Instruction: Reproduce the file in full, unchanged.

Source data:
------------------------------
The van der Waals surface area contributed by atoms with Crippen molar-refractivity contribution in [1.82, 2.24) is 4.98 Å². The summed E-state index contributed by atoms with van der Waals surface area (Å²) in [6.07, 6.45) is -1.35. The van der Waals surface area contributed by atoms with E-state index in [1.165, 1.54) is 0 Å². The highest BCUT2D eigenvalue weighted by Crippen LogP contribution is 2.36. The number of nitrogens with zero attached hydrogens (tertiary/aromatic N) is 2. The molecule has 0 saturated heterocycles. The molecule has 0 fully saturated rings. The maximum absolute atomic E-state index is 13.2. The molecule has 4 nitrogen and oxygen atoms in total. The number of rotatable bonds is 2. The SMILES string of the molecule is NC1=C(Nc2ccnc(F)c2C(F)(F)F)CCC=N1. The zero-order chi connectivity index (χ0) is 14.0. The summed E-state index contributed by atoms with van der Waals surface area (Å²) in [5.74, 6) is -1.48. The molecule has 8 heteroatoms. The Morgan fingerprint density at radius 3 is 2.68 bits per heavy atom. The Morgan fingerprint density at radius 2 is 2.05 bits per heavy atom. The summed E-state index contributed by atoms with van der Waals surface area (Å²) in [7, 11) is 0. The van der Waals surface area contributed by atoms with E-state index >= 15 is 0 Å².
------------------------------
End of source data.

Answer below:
The van der Waals surface area contributed by atoms with Crippen molar-refractivity contribution in [1.82, 2.24) is 4.98 Å². The summed E-state index contributed by atoms with van der Waals surface area (Å²) in [6.07, 6.45) is -1.35. The van der Waals surface area contributed by atoms with E-state index in [1.165, 1.54) is 0 Å². The highest BCUT2D eigenvalue weighted by Crippen LogP contribution is 2.36. The number of nitrogens with zero attached hydrogens (tertiary/aromatic N) is 2. The molecule has 0 saturated heterocycles. The molecule has 0 fully saturated rings. The maximum absolute atomic E-state index is 13.2. The molecule has 4 nitrogen and oxygen atoms in total. The number of rotatable bonds is 2. The SMILES string of the molecule is NC1=C(Nc2ccnc(F)c2C(F)(F)F)CCC=N1. The zero-order chi connectivity index (χ0) is 14.0. The summed E-state index contributed by atoms with van der Waals surface area (Å²) in [5.74, 6) is -1.48. The molecule has 8 heteroatoms. The Morgan fingerprint density at radius 3 is 2.68 bits per heavy atom. The Morgan fingerprint density at radius 2 is 2.05 bits per heavy atom. The summed E-state index contributed by atoms with van der Waals surface area (Å²) in [7, 11) is 0. The van der Waals surface area contributed by atoms with E-state index >= 15 is 0 Å².